Insidious: Chapter 3 (2015)

Many moons ago, I set out to watch and review the first three Insidious movies in anticipation of the then-upcoming release of Insidious: The Last Key. I got through the first two films before abandoning my mission. Naturally, I’d since forgotten exactly why, so I asked my editor, Ric, if he had any idea. “Probably because of how much you vehemently hated Chapter 2,” he proffered.

Oh. Yeah, that sounds about right.

Well, this past weekend, I decided to pretend like it hasn’t been almost three months since I set out to do this, and I watched Insidious: Chapter 3. And heads up: for the purposes of this review, I’m mostly going to pretend that The Last Key doesn’t exist because I haven’t seen it.

My main takeaway after Chapter 3’s credits rolled was this: Insidious is a really odd horror series. For a horror franchise in which each film has been controlled by mostly the same creative team, each installment has been very different in vibe, albeit with the same persistent “slow-burn” type of tone throughout.

Leigh Whannell has penned each of these three Insidious scripts, with directorial duties for the first two chapters going to longtime collaborator James Wan and Whannel making his own directorial debut with Chapter 3. It’s unsurprising to me, then, that Whannell’s style (especially in a series with two existing blueprints) would resemble Wan’s as closely as it did. Resemble, but not exactly replicate.

Stefanie Scott in Insidious: Chapter 3 (2015)
Stefanie Scott in Insidious: Chapter 3 (2015)

Wan has a specific penchant for taking the slower, non-scare moments in his films’ scripts and deliberately slowing them way, way down beyond that. When it doesn’t quite hit, his films can feel long or like they’re dragging. But when it works, it’s truly magical.

This is largely due to how well Wan controls his physical spaces. Within those expanded moments are ambitious camera tracking shots, creative and distinct framing that builds anticipatory terror within its beholders. It’s a conscientiously developed skill that Wan has been cultivating throughout his career, so it’s no real surprise that Whannell didn’t quite get it right. Still, he tried hard enough that it would be odd for me not to mention it.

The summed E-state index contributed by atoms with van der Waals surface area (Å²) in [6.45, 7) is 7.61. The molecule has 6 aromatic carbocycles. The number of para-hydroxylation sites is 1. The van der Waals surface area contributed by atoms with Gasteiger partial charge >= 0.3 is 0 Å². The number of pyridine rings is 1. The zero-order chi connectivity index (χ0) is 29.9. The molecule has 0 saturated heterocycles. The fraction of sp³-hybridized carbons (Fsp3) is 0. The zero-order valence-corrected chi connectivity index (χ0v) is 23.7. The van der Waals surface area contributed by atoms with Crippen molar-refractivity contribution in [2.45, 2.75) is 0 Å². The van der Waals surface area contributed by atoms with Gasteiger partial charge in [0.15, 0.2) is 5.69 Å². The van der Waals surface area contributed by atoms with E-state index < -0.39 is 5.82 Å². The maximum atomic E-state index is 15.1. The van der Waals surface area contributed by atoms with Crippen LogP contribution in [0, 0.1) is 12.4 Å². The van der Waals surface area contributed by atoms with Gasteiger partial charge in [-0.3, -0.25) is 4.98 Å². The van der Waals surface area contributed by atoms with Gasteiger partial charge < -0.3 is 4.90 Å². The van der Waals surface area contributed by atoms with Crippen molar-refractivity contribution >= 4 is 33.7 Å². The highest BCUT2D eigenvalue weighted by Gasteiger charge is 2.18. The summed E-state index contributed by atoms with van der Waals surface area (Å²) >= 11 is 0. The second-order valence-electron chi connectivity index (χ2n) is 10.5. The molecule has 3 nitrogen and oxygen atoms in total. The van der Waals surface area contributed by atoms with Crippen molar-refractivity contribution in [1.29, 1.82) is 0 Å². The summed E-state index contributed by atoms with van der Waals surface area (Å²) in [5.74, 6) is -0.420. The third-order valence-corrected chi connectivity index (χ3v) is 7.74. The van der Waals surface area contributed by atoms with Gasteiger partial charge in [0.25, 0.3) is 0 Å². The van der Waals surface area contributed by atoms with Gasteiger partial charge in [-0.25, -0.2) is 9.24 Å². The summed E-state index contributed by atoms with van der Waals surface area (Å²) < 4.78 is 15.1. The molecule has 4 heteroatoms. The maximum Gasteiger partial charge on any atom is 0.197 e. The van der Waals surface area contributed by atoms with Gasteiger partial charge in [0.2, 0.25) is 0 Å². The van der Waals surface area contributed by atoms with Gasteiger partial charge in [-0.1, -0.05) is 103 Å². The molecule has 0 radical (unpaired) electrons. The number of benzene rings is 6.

Taking Wan’s cues, Whannell slowed down the expository moments of his already characteristically dialogue-heavy script, but he did so without the same ambitious and creative exploration and use of his space. In some of those moments, the modest hour and a half (or so) runtime felt like an exponentially longer commitment.

In fact, on a whole this film was mostly unconcerned with using its setting to at all influence the story. Aside from a few dreamscapes and jaunts into the Further, the scenery was mostly unimportant. If I didn’t have the first two films to compare it to, I may not have noticed what now feels like a large tonal discrepancy.

Director Leigh Whannell with Lin Shaye and Stefanie Scott
Director Leigh Whannell with Lin Shaye and Stefanie Scott

To me, these are great examples of what you get when a predominant director is at the helm of the first two films and the predominant screenwriter is at the helm of the third. It’s a clear difference in actualized vision, made extra apparent because of all of Whannell’s nods to Wan in trying to keep with the established vibe of the series. The result here is something that just feels a tad…off.

All of that said, there were a lot of things that I liked about this movie. Unlike Chapter 2, this film really felt like it did have a followable plot throughout. I figure that’s at least partially because this film ditched the timeline of the first two films and jumped backward to prequel territory, but hey—if it works, it works.

A lot of the scares in this film were really effective, too, with jump scares feeling less like cheap tricks and more like well-crafted spooks that authentically got you. With that, all of the monsters were also very effective. I really liked the character design of the demons and of the demon’s slaves. They maintained a lot of the humanness of the monsters in the previous films, but with an added layer of polish and more room to work within longer scenes.

Light touches, like the goopy footprints, masked demon, and dark figure waving to Quinn from the distance, were great and helped build out the atmosphere, too. I felt very engaged during all of the exciting parts of the film.

Dermot Mulroney and Stefanie Scott in Insidious: Chapter 3 (2015)
Dermot Mulroney and Stefanie Scott in Insidious: Chapter 3 (2015)

On the flipside, there were a lot of parts of Chapter 3 that didn’t really do it for me—basically, all of the non-exciting parts. First, after the opening scene with Quinn and Elise, nothing substantial or meaningful really happens for at least another 40 minutes of the film. In this case, 40 minutes is half of the entire runtime. That’s way too much leeway to ask of your audience for somewhat meaningless exposition, especially in the horror genre.

Summatively, my time watching Insidious: Chapter 3 was spent oscillating back and forth between really liking it and thinking that it was really actually very boring. I’m not exactly sure where that puts me now that it’s all over, but I’d say I’m probably somewhere in the nebulous middle. If I ever figure it out for sure, I’ll let you know.

About Carly Smith 21 Articles
Carly is an unapologetically opinionated writer who enjoys long walks on the beach, gazing adoringly at breathtaking sunsets, and consuming all forms of unadulterated, stomach-churning, sweat-inducing horror — the bloodier the better. Hit her up on the Twitter she sometimes uses @snarlyjones.

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